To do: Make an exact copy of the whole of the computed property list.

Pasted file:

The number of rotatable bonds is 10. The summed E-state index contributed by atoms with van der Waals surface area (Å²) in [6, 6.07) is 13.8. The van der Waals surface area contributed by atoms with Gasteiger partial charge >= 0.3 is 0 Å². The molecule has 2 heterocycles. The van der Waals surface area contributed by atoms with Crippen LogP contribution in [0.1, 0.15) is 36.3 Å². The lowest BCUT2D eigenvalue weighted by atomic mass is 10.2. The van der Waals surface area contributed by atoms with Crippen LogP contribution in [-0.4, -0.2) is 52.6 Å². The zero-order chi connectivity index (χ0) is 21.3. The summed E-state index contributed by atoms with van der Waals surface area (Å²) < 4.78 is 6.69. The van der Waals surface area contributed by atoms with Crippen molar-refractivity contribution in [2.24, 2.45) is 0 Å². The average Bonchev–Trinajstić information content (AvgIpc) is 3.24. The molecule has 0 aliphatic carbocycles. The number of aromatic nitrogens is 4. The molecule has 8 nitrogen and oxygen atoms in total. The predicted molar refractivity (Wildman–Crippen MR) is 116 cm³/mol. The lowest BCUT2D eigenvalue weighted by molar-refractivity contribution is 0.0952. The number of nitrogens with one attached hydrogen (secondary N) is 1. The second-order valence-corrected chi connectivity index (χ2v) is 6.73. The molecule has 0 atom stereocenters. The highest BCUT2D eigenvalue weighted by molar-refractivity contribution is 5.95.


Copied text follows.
The number of rotatable bonds is 10. The summed E-state index contributed by atoms with van der Waals surface area (Å²) in [6, 6.07) is 13.8. The van der Waals surface area contributed by atoms with Gasteiger partial charge >= 0.3 is 0 Å². The molecule has 2 heterocycles. The van der Waals surface area contributed by atoms with Crippen LogP contribution in [0.1, 0.15) is 36.3 Å². The lowest BCUT2D eigenvalue weighted by atomic mass is 10.2. The van der Waals surface area contributed by atoms with Crippen LogP contribution in [-0.4, -0.2) is 52.6 Å². The zero-order chi connectivity index (χ0) is 21.3. The summed E-state index contributed by atoms with van der Waals surface area (Å²) < 4.78 is 6.69. The van der Waals surface area contributed by atoms with Crippen molar-refractivity contribution in [2.24, 2.45) is 0 Å². The average Bonchev–Trinajstić information content (AvgIpc) is 3.24. The molecule has 0 aliphatic carbocycles. The number of aromatic nitrogens is 4. The molecule has 8 nitrogen and oxygen atoms in total. The predicted molar refractivity (Wildman–Crippen MR) is 116 cm³/mol. The lowest BCUT2D eigenvalue weighted by molar-refractivity contribution is 0.0952. The number of nitrogens with one attached hydrogen (secondary N) is 1. The second-order valence-corrected chi connectivity index (χ2v) is 6.73. The molecule has 0 atom stereocenters. The highest BCUT2D eigenvalue weighted by molar-refractivity contribution is 5.95.